Heat Wave Distractions

It has been very hot in the UK in the last few days. Enervating, draining heat  – it results in languid, lazy behaviours. The floor to ceiling doors are flung open, the large garden umbrella is deployed but whatever one does, the heat is inescapable. Even the light is harsh and the shadows dark,

Cue Camera, to capture the light and shade, and then retreat to the computer to explore possibilities. The first image was captured on the iPhone – simple shapes, lines and patterns from the patio furniture.

Next, the shadows thrown by the Breakfast Room doors  caught my attention, and the best way to capture these was to stand on the breakfast table – you can just seen the edge of the table and two of its legs at the bottom of the image, at the top is the shadow of the large outdoor umbrella (or parasol if you are a bit up-market).

Finally, with the window blinds lowered, an image of the shadows cast by the doors. Strands of Winter Jasmine hang down from the trellis outside and Wise Owl completes the picture in the bottom right corner. The contrast was raised very high in processing to create this final image – sometimes I enjoy the pleasure of pushing monochrome to the limits. The starkness of these images feels appropriate to harsh conditions when light is bright and the shadows deep……but they won’t be to everyone’s taste I am sure. Always good to hear your thoughts.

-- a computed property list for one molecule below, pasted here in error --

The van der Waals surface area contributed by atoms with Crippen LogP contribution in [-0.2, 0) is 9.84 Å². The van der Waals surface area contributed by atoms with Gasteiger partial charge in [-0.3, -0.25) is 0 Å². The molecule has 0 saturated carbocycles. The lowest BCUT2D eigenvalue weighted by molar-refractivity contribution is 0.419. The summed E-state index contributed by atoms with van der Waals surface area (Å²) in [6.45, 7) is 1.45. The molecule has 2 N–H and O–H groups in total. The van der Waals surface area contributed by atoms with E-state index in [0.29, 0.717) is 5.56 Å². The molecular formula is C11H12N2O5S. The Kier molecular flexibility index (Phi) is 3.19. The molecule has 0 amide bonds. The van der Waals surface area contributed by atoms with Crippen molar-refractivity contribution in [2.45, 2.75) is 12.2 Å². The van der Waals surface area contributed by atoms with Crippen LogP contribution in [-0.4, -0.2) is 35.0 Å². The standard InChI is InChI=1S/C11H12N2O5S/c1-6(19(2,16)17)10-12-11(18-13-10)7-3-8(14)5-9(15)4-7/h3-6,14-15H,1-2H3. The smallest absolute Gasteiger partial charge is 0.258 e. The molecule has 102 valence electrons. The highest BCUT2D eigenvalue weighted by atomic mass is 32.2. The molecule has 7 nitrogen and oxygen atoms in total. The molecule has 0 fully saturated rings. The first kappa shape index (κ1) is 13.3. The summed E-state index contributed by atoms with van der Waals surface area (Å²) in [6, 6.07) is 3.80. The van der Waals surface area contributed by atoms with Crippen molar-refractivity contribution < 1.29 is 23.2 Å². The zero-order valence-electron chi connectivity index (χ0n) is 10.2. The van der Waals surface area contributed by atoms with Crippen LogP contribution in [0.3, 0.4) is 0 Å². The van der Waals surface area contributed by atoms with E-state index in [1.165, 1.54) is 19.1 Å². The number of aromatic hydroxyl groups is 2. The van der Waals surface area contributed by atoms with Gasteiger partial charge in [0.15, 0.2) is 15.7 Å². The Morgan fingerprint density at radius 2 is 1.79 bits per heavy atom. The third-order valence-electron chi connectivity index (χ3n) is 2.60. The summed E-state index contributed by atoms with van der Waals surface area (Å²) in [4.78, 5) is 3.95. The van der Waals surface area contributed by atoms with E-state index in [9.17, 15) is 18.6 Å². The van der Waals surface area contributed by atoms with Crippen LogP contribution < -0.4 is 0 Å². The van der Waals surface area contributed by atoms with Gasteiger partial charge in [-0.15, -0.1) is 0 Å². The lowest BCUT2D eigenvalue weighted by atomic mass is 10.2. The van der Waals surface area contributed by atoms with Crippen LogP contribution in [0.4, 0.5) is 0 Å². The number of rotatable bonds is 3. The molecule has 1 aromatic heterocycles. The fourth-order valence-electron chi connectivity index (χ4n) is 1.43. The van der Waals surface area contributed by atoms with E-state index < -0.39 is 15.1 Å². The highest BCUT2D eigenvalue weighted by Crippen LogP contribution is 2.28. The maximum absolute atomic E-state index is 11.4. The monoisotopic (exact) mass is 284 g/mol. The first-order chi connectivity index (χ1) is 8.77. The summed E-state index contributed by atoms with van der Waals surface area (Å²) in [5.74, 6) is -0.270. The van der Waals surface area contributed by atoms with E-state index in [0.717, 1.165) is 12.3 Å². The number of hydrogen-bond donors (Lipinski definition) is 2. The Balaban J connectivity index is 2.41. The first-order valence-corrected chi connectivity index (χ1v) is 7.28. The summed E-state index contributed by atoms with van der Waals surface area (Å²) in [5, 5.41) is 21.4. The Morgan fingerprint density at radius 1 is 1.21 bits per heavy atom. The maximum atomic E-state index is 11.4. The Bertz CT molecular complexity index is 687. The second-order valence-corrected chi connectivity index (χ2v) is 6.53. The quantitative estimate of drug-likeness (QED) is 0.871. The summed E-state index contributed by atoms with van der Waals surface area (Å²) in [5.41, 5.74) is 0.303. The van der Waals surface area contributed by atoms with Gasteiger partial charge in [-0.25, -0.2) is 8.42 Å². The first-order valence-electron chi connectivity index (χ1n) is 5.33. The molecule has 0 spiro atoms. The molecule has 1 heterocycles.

Click on any image to view an enlargement.


About LensScaper

Hi - I'm a UK-based photographer who started out 45+ years ago as a lover of landscapes, inspired by my love of outdoor pursuits: skiing, walking and climbing. Now retired, I seldom leave home without a camera and I find images in unexpected places and from different genres. I work on the premise that Photography is Art and that creativity is dependent on the cultivation of 'A Seeing Eye'. I'm not averse to manipulating images to produce derivatives that may sometimes be far removed from the original.
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26 Responses to Heat Wave Distractions

  1. Second one is my favourite — recognisable, yet abstract and complex. Good choice of monochrome subjects!

    • LensScaper says:

      Thank you for commenting. Yes, it is the most straightforward of the three images, despite the fact it required an unusual viewpoint to achieve that composition.

  2. shoreacres says:

    I’m especially fond of the last image — perhaps because you were so successful in communicating heat in the first two, and the feeling of relative cool in the last is refreshing. The first two have quite a “Summer in the City” feel: urban, and hot, like an August New York rooftop.